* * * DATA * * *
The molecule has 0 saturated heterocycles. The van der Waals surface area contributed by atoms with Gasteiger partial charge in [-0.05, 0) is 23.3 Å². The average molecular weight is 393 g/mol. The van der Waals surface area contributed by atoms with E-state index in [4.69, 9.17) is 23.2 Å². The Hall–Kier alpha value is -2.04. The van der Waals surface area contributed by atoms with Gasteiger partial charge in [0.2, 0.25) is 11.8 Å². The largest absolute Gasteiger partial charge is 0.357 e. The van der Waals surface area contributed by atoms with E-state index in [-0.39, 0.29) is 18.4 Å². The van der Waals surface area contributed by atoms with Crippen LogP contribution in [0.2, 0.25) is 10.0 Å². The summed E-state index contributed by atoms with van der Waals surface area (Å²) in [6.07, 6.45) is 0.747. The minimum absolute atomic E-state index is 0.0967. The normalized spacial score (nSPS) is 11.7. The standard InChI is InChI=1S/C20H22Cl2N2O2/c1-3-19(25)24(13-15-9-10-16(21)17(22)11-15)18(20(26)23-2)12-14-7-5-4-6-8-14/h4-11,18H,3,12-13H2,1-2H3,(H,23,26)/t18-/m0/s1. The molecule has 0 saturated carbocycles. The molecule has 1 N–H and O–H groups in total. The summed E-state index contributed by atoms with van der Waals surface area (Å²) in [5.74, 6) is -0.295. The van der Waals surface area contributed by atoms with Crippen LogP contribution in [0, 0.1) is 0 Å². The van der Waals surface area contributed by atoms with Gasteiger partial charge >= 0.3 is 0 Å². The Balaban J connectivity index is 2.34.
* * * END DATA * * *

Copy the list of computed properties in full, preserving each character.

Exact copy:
The molecule has 0 saturated heterocycles. The van der Waals surface area contributed by atoms with Gasteiger partial charge in [-0.05, 0) is 23.3 Å². The average molecular weight is 393 g/mol. The van der Waals surface area contributed by atoms with E-state index in [4.69, 9.17) is 23.2 Å². The Hall–Kier alpha value is -2.04. The van der Waals surface area contributed by atoms with Gasteiger partial charge in [0.2, 0.25) is 11.8 Å². The largest absolute Gasteiger partial charge is 0.357 e. The van der Waals surface area contributed by atoms with E-state index in [-0.39, 0.29) is 18.4 Å². The van der Waals surface area contributed by atoms with Crippen LogP contribution in [0.2, 0.25) is 10.0 Å². The summed E-state index contributed by atoms with van der Waals surface area (Å²) in [6.07, 6.45) is 0.747. The minimum absolute atomic E-state index is 0.0967. The normalized spacial score (nSPS) is 11.7. The standard InChI is InChI=1S/C20H22Cl2N2O2/c1-3-19(25)24(13-15-9-10-16(21)17(22)11-15)18(20(26)23-2)12-14-7-5-4-6-8-14/h4-11,18H,3,12-13H2,1-2H3,(H,23,26)/t18-/m0/s1. The molecule has 0 saturated carbocycles. The molecule has 1 N–H and O–H groups in total. The summed E-state index contributed by atoms with van der Waals surface area (Å²) in [5.74, 6) is -0.295. The van der Waals surface area contributed by atoms with Crippen LogP contribution in [0, 0.1) is 0 Å². The van der Waals surface area contributed by atoms with Gasteiger partial charge >= 0.3 is 0 Å². The Balaban J connectivity index is 2.34.